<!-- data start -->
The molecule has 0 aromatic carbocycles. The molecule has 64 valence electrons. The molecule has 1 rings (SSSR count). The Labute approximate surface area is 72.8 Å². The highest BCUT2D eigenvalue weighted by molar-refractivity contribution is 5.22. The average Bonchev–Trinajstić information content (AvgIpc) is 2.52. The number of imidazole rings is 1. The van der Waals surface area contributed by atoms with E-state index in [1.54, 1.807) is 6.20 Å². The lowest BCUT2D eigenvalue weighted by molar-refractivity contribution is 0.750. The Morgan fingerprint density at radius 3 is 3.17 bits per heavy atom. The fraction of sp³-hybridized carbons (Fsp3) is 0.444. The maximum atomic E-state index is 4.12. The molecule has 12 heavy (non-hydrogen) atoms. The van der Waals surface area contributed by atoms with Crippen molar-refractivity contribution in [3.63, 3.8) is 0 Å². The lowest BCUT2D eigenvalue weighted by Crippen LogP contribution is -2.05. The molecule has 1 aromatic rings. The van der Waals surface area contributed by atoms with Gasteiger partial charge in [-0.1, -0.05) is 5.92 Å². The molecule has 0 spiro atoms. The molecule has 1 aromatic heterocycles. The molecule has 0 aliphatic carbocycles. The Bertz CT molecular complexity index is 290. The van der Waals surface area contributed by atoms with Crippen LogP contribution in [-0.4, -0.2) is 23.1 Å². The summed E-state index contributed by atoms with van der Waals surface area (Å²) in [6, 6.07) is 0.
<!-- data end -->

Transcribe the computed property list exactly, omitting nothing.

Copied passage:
The molecule has 0 aromatic carbocycles. The molecule has 64 valence electrons. The molecule has 1 rings (SSSR count). The Labute approximate surface area is 72.8 Å². The highest BCUT2D eigenvalue weighted by molar-refractivity contribution is 5.22. The average Bonchev–Trinajstić information content (AvgIpc) is 2.52. The number of imidazole rings is 1. The van der Waals surface area contributed by atoms with E-state index in [1.54, 1.807) is 6.20 Å². The lowest BCUT2D eigenvalue weighted by molar-refractivity contribution is 0.750. The Morgan fingerprint density at radius 3 is 3.17 bits per heavy atom. The fraction of sp³-hybridized carbons (Fsp3) is 0.444. The maximum atomic E-state index is 4.12. The molecule has 12 heavy (non-hydrogen) atoms. The van der Waals surface area contributed by atoms with Crippen molar-refractivity contribution in [3.63, 3.8) is 0 Å². The lowest BCUT2D eigenvalue weighted by Crippen LogP contribution is -2.05. The molecule has 1 aromatic rings. The van der Waals surface area contributed by atoms with Gasteiger partial charge in [-0.1, -0.05) is 5.92 Å². The molecule has 0 spiro atoms. The molecule has 1 aromatic heterocycles. The molecule has 0 aliphatic carbocycles. The Bertz CT molecular complexity index is 290. The van der Waals surface area contributed by atoms with Crippen LogP contribution in [-0.4, -0.2) is 23.1 Å². The summed E-state index contributed by atoms with van der Waals surface area (Å²) in [6, 6.07) is 0.